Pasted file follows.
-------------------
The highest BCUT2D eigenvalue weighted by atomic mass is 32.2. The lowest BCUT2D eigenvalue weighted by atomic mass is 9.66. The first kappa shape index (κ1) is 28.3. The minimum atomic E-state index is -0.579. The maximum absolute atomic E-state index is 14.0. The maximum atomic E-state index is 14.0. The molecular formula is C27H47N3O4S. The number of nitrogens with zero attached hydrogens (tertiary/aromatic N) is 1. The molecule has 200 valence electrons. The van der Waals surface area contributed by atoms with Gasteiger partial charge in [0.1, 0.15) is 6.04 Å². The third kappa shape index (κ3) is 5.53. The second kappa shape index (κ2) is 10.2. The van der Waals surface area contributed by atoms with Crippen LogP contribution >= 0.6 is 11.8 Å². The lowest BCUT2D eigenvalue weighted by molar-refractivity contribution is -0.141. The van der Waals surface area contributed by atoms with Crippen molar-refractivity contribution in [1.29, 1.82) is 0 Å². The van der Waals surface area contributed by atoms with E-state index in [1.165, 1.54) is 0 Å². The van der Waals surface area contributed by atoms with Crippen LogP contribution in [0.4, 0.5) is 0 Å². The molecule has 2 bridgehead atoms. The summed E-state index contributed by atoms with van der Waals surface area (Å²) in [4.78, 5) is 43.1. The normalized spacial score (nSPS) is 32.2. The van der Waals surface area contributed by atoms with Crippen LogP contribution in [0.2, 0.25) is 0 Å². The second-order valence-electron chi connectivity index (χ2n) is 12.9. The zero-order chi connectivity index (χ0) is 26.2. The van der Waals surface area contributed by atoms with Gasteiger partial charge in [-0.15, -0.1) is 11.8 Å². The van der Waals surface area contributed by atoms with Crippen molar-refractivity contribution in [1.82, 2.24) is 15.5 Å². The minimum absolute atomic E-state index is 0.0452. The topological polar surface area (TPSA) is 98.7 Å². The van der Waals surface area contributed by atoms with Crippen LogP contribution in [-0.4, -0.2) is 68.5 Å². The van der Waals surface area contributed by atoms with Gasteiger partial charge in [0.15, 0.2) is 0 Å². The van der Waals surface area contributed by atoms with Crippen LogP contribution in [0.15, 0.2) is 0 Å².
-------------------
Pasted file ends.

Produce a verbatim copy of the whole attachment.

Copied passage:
The highest BCUT2D eigenvalue weighted by atomic mass is 32.2. The lowest BCUT2D eigenvalue weighted by atomic mass is 9.66. The first kappa shape index (κ1) is 28.3. The minimum atomic E-state index is -0.579. The maximum absolute atomic E-state index is 14.0. The maximum atomic E-state index is 14.0. The molecular formula is C27H47N3O4S. The number of nitrogens with zero attached hydrogens (tertiary/aromatic N) is 1. The molecule has 200 valence electrons. The van der Waals surface area contributed by atoms with Gasteiger partial charge in [0.1, 0.15) is 6.04 Å². The third kappa shape index (κ3) is 5.53. The second kappa shape index (κ2) is 10.2. The van der Waals surface area contributed by atoms with Crippen LogP contribution >= 0.6 is 11.8 Å². The lowest BCUT2D eigenvalue weighted by molar-refractivity contribution is -0.141. The van der Waals surface area contributed by atoms with Crippen molar-refractivity contribution in [1.29, 1.82) is 0 Å². The van der Waals surface area contributed by atoms with E-state index in [1.165, 1.54) is 0 Å². The van der Waals surface area contributed by atoms with Crippen LogP contribution in [0.4, 0.5) is 0 Å². The molecule has 2 bridgehead atoms. The summed E-state index contributed by atoms with van der Waals surface area (Å²) in [4.78, 5) is 43.1. The normalized spacial score (nSPS) is 32.2. The van der Waals surface area contributed by atoms with Crippen LogP contribution in [0.2, 0.25) is 0 Å². The second-order valence-electron chi connectivity index (χ2n) is 12.9. The zero-order chi connectivity index (χ0) is 26.2. The van der Waals surface area contributed by atoms with Gasteiger partial charge in [-0.15, -0.1) is 11.8 Å². The van der Waals surface area contributed by atoms with Crippen molar-refractivity contribution in [1.82, 2.24) is 15.5 Å². The minimum absolute atomic E-state index is 0.0452. The topological polar surface area (TPSA) is 98.7 Å². The van der Waals surface area contributed by atoms with Crippen LogP contribution in [-0.4, -0.2) is 68.5 Å². The van der Waals surface area contributed by atoms with Gasteiger partial charge in [0.15, 0.2) is 0 Å². The van der Waals surface area contributed by atoms with Crippen LogP contribution in [0.15, 0.2) is 0 Å².